History, circa 1841, fair copy

until the translations was completed and copy  right secured. In the mean time, David, John,  and Peter Whitmer Jr. sons of Peter became our zeal ous friends and assistants in the work and  being very anxious to know the will of the Lord con cerning them after much solicitation I inquired of  the Lord through the Urim & Thummin and rec eived the following Revelations
1 A great and marvelous work is about to come  forth unto the children of men. Behold I am  God and give heed unto my word which is quick  and powerful sharper than a two edged sword  to the dividing assunder of both joints and ma rrows therefore give heed unto my word
2 Behold the field is white already to harvest  therefore whoso desireth to reap let him thrust in  his sickle with his might and reap while the  day lasts, that he may treasure up for his soul  everlasting salvation in the Kingdom of God; Yea  whosoever will thrust in his sickle and reap the  same is called of God; Therefore if you will  ask of me you shall receive if you will knock  it shall be opened unto you.
3 Seek to bring forth and establish my Zion. Keep  my commandments and endure to the end and you shall  have eternal life which gift is the greatest of all the  gifts of God. 4 And it shall come to pass that if you  shall ask the father in my name in faith beleiving  you shall receive the Holy Ghost which giveth utter ance that you may stand as a witness of the things  which you shall both have and see, and that  you may declare repentance unto this generation
5 Behold I am Jesus Christ the son of the living God who  created the heavens and the earth, light which cannot be  hid in darkness, wherefore I must bring forth the fullness  of my Gospel from the Gentiles unto the house of Israel  and behold thou art David and thou art called to assist [p. 41]
Howard Coray was a recent convert to Mormonism when he visited Nauvoo in 1840. There he was immediately engaged by JS as a clerk at his office. Coray later reminisced in his autobiography that after he completed his initial assignment, JS requested that he “undertake, in connection with E[dwin] D. Woolley, the compilation of the Church History.”
At the time Coray received his charge, JS’s and the church’s “history” had been an ongoing project for a decade. Several early attempts had apparently fallen short and been abandoned. However, JS and Sidney Rigdon’s 1838 effort initiated with George W. Robinson, and JS’s ensuing collaboration with James Mulholland, had begun to bear fruit. Unfortunately, Mulholland had died 3 November 1839 after inscribing fifty-nine pages of text in a large record book subsequently designated as volume “A-1” of the manuscript history of the church. Robert B. Thompson was appointed “general church clerk” in October 1840 and succeeded Mulholland as scribe for A-1.
Meanwhile, JS assigned Woolley and Coray to draft additional historical material, using sources JS provided. Woolley eventually withdrew from the project and was replaced by a “Dr. Miller,” who remains unidentified. Their work evidently resulted in two different kinds of drafts. According to Coray’s later reminiscences, the first grew out of instructions “not only to combine, and arrange in cronological order, but to spread out or amplify not a little, in as good historical style as may be.” No manuscript matching this description has survived, but their work may have provided the basis for material subsequently copied into the history by other scribes.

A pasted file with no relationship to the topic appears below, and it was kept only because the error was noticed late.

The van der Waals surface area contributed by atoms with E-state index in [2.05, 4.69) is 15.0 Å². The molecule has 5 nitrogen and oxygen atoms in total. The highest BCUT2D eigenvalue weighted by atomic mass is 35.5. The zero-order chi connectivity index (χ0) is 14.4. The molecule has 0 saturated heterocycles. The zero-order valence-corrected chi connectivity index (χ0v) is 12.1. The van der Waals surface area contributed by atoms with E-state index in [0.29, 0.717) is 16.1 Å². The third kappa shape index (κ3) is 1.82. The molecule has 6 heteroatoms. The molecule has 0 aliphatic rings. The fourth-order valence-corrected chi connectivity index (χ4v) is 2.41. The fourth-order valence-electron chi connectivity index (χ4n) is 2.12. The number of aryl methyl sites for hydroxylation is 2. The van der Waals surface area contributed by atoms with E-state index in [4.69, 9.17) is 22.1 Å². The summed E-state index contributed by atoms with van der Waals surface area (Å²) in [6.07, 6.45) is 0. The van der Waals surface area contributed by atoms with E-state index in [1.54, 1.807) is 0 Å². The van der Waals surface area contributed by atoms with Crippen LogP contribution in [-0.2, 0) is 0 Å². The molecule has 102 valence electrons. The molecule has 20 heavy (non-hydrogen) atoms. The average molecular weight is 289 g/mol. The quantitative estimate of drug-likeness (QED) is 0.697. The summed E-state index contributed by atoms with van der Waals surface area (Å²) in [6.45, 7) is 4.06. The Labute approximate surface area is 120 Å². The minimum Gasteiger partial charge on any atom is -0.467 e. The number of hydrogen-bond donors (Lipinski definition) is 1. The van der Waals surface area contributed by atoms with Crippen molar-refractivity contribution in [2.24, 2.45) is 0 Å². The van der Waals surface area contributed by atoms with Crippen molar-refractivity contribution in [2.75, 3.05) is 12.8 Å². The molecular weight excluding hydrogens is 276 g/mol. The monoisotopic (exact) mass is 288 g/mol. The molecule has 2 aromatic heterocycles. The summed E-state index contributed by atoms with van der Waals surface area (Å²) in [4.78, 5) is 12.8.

Coray did, however, produce an edited version of the narrative inscribed in the large history volume (A-1). According to Coray’s later account, JS was directly involved in this reworking of the history, reading aloud and dictating revisions from the large volume. Two drafts of this work have survived. However, the main history endeavor continued in the large history volume, and there is no indication that either draft was used in subsequent compiling or in publication of the history. Though a short-lived effort, Coray’s manuscript represents the intention to revise the history, suggesting that JS had not yet settled on a final historical product even after he had directed scribes to begin inscribing the history in the large, more permanent volume in 1839.
Coray’s history draft includes departures from the material recorded in A-1 which, though minor, show an intention to refine the story. Coray deleted passages that seemed to be defensive, to plead the cause of the Saints, or to play on the reader’s sympathies—a list of grievances, for example, or complaints against individuals. The draft often softened wording about the persecution of JS and employed more moderate language in describing opposition, avoiding the word “mob” and glossing over accounts of violence.
Coray’s work on JS’s history was not located until 2005, when two manuscripts in Coray’s hand were identified among documents in the possession of the First Presidency of The Church of Jesus Christ of Latter-day Saints. These two manuscripts consisted of a lightly edited draft of the material Mulholland and Thompson had written in the large history volume, and a fair or clean copy of that material that incorporated the revisions Coray made in his earlier draft. The first draft was published in volume 1 of the Histories series of the The Joseph Smith Papers. (See History Drafts, 1838—ca. 1841.) The second or “fair copy” of the two drafts is the document herein featured. An inscription in Coray’s handwriting at the bottom of the first page of this document identifies it as the second copy. In 1869 Coray signed a statement that was later attached to the paper wrapper that enclosed the two drafts: “These hundred pages of History were written by me, under Joseph the Prophet’s dictation. Dr Miller helped me a little in writing the same.”
For more information about the relationship between the history drafts, see Introduction to Early Drafts of History, 1838–1856.